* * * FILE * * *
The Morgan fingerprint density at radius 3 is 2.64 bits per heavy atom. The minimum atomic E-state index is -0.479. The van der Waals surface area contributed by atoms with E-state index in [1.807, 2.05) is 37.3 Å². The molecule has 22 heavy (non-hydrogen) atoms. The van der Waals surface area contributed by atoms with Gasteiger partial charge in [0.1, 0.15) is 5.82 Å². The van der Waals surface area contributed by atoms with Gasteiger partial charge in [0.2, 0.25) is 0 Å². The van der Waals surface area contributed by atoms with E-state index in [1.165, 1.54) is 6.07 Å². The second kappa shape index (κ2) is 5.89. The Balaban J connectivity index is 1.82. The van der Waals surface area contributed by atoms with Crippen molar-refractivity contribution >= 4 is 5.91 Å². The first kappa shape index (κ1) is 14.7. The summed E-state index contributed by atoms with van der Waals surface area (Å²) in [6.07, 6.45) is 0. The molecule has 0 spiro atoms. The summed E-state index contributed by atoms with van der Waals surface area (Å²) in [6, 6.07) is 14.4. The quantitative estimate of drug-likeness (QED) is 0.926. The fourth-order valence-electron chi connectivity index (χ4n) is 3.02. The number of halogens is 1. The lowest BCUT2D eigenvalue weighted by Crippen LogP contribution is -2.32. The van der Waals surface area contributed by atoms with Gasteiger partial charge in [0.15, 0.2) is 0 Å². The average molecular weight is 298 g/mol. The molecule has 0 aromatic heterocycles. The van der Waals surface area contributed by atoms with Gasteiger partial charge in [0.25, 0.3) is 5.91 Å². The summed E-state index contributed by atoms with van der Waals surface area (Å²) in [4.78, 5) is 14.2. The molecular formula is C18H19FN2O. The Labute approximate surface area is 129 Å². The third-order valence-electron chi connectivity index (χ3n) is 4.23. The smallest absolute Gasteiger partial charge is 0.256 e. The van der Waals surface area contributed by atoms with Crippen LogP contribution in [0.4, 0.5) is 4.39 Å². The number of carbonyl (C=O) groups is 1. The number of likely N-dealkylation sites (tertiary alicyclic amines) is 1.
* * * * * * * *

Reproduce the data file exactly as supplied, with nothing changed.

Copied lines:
The Morgan fingerprint density at radius 3 is 2.64 bits per heavy atom. The minimum atomic E-state index is -0.479. The van der Waals surface area contributed by atoms with E-state index in [1.807, 2.05) is 37.3 Å². The molecule has 22 heavy (non-hydrogen) atoms. The van der Waals surface area contributed by atoms with Gasteiger partial charge in [0.1, 0.15) is 5.82 Å². The van der Waals surface area contributed by atoms with Gasteiger partial charge in [0.2, 0.25) is 0 Å². The van der Waals surface area contributed by atoms with E-state index in [1.165, 1.54) is 6.07 Å². The second kappa shape index (κ2) is 5.89. The Balaban J connectivity index is 1.82. The van der Waals surface area contributed by atoms with Crippen molar-refractivity contribution >= 4 is 5.91 Å². The first kappa shape index (κ1) is 14.7. The summed E-state index contributed by atoms with van der Waals surface area (Å²) in [6.07, 6.45) is 0. The molecule has 0 spiro atoms. The summed E-state index contributed by atoms with van der Waals surface area (Å²) in [6, 6.07) is 14.4. The quantitative estimate of drug-likeness (QED) is 0.926. The fourth-order valence-electron chi connectivity index (χ4n) is 3.02. The number of halogens is 1. The lowest BCUT2D eigenvalue weighted by Crippen LogP contribution is -2.32. The van der Waals surface area contributed by atoms with Gasteiger partial charge in [0.15, 0.2) is 0 Å². The average molecular weight is 298 g/mol. The molecule has 0 aromatic heterocycles. The van der Waals surface area contributed by atoms with Gasteiger partial charge in [0.25, 0.3) is 5.91 Å². The summed E-state index contributed by atoms with van der Waals surface area (Å²) in [4.78, 5) is 14.2. The molecular formula is C18H19FN2O. The Labute approximate surface area is 129 Å². The third-order valence-electron chi connectivity index (χ3n) is 4.23. The smallest absolute Gasteiger partial charge is 0.256 e. The van der Waals surface area contributed by atoms with Crippen LogP contribution in [0.4, 0.5) is 4.39 Å². The number of carbonyl (C=O) groups is 1. The number of likely N-dealkylation sites (tertiary alicyclic amines) is 1.